Let us consider some moderate deviations from this political extreme. For example, these effectively selfish automated firms could coordinate to address shared problems such as resource limitations, but this does not mean that they would seek to benefit society, such as by ceding resources for people’s use with no benefit for firms’ growth. Or, before superintelligence is fully developed, governments could try to implement some model combining market competition as a force of technological innovation and wealth creation with economic and technological regulations to ensure that humans (in general, or some privileged groups) obtain some share of the wealth that is produced. However, this project would meet some formidable obstacles:

  1. Ongoing neoliberal globalization is making it increasingly difficult to reverse the transfer of power to markets. A reversal will also be increasingly unlikely as computerization permeates and creates dependence in every sphere of life and the capacity of firms to shape human preferences increases.

  2. The mere prohibition of some features in AIs777This would be one of the few types of regulation that appear to be acceptable from a neoliberal viewpoint, taking Hayek (1966) as a reference. poses technical problems that could prove intractable. In the words of Russell (interviewed by Bohannon, 2015): The regulation of nuclear weapons deals with objects and materials, whereas with AI it will be a bewildering variety of software that we cannot yet describe. I’m not aware of any large movement calling for regulation either inside or outside AI, because we don’t know how to write such regulation.

  3. The objective role of humans obtaining profits from this type of firms would be parasitic. Parasites extract resources from organisms that surpass them in information and capacity of control (Margalef, 1980). In nature, parasites generally have high mortality rates, but persist by reproducing intensively. No equivalent strategy can be imagined in this case. The transfer of profits to humans would be an ecological anomaly, likely to be unstable in a competitive framework.

A much more likely departure from strict neoliberalism would result from structural mutations that would carry the system even further from any human plan, in unpredictable manners. Such mutations were excluded from the definition of this scenario, but not because they should be unlikely. In particular, they could provide a path to forms of hostile superintelligence more similar to those in the literature.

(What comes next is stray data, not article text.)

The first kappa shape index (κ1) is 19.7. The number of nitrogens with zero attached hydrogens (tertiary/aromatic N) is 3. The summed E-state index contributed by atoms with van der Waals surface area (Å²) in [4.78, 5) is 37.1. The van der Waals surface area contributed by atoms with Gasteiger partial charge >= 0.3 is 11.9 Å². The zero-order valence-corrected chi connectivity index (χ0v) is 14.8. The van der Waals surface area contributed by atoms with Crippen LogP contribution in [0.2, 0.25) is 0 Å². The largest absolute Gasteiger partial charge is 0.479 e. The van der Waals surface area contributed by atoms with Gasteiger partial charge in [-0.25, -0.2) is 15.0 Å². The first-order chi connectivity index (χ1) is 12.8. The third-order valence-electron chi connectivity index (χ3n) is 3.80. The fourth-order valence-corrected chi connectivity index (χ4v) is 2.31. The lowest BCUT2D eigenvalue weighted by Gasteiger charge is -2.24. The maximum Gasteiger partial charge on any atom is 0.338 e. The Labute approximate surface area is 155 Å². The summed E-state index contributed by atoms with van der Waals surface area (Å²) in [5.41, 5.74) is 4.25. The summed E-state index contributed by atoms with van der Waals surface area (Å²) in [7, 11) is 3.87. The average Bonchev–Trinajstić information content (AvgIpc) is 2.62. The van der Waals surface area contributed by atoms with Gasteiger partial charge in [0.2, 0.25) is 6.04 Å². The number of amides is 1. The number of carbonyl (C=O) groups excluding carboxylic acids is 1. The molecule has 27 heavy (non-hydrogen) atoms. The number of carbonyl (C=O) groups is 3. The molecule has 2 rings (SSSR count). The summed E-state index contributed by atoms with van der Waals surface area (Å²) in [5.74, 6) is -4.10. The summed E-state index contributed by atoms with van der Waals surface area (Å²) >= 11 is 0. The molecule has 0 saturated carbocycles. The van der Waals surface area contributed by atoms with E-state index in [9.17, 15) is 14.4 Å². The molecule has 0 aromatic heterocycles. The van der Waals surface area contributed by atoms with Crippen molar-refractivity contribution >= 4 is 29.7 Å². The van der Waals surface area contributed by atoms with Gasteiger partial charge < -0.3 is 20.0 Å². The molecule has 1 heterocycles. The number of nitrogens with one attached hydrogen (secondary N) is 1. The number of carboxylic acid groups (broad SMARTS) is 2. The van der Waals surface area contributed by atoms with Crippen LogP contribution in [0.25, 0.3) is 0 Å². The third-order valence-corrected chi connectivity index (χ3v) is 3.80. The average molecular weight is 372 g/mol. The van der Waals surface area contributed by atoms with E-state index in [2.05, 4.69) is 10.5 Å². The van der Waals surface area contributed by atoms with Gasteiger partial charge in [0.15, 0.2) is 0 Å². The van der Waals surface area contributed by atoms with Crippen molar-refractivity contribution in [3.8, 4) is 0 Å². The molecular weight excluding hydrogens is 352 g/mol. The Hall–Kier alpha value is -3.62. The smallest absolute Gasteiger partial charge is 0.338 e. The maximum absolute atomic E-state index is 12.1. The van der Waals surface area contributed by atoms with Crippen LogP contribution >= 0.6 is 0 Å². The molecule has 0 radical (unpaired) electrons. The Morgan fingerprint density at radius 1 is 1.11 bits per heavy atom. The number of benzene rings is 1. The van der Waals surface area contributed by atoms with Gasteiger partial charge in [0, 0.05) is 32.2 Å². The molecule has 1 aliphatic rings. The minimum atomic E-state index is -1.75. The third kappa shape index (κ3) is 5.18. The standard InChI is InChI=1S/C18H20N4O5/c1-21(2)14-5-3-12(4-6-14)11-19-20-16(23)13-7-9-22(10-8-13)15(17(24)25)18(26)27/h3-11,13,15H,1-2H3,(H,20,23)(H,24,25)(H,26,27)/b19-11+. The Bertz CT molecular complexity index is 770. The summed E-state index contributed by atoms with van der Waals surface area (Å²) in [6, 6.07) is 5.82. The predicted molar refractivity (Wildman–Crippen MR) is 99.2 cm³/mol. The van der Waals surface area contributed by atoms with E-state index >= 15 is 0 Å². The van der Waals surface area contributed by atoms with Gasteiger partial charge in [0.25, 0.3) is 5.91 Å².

Marxists believe that societies dominated by one social class can be the breeding ground for newer hegemonic social classes. In this way bourgeois would have displaced aristocrats, and they expect proletarians to displace the bourgeois (Marx and Engels, 1888). However, the bourgeoisie represented an advance in information processing and control, unlike the proletariat. AIs are better positioned to become hegemonic entities (even if unconsciously). This would not be just a social transition, but a biospheric transition comparable to the displacement of RNA by DNA as the main store of genetic information. So far, there is nothing locking future superintelligences in the service of human welfare (or the welfare of other sentient beings). Whether and how this future world would be shaped by the type of society from which it emerges is extremely uncertain, but neoliberalism can be seen as a blueprint for a Kafkaesque order in which humans are either absent or exploited for no purpose, and ecosystems deeply disturbed.

3 Degrowth as a viable alternative

Criticisms to the environmental and social impacts of the capitalist market are often answered with appeals to the gains in efficiency and long-term growth brought about by a free market. The above thought experiment shows how misleading it is to assume that efficiency and growth are intrinsically beneficial. The economic system as a whole may become larger and more efficient, but there is nothing in its spontaneous order guaranteeing that the whole will serve the interest of its human parts. This becomes even more evident when approaching the point in which humans could cease to be the most intelligent of the elements interacting in this complex system. Even though the thought experiment assumes neoliberal policies, as one of the purest expressions of pro-capitalist policies, Sec. 2.2 also lists some reasons to be skeptical of reformist solutions.

Here, a response to this challenge is outlined. This involves, first of all, to disseminate it and integrate it into a general criticism of the logic of growth and a search for systemic alternatives, in contrast to the technocratic (sensu Kerschner and Ehlers, 2016) strategies to keep the management of this issue within limited circles (Supplementary Material). This awareness could initially permeate the social movements that originated in reaction to a variety of environmental and social problems caused by the current growth-oriented economy (including the incipient resistances to labor models introduced by digital firms; Mosco, 2016).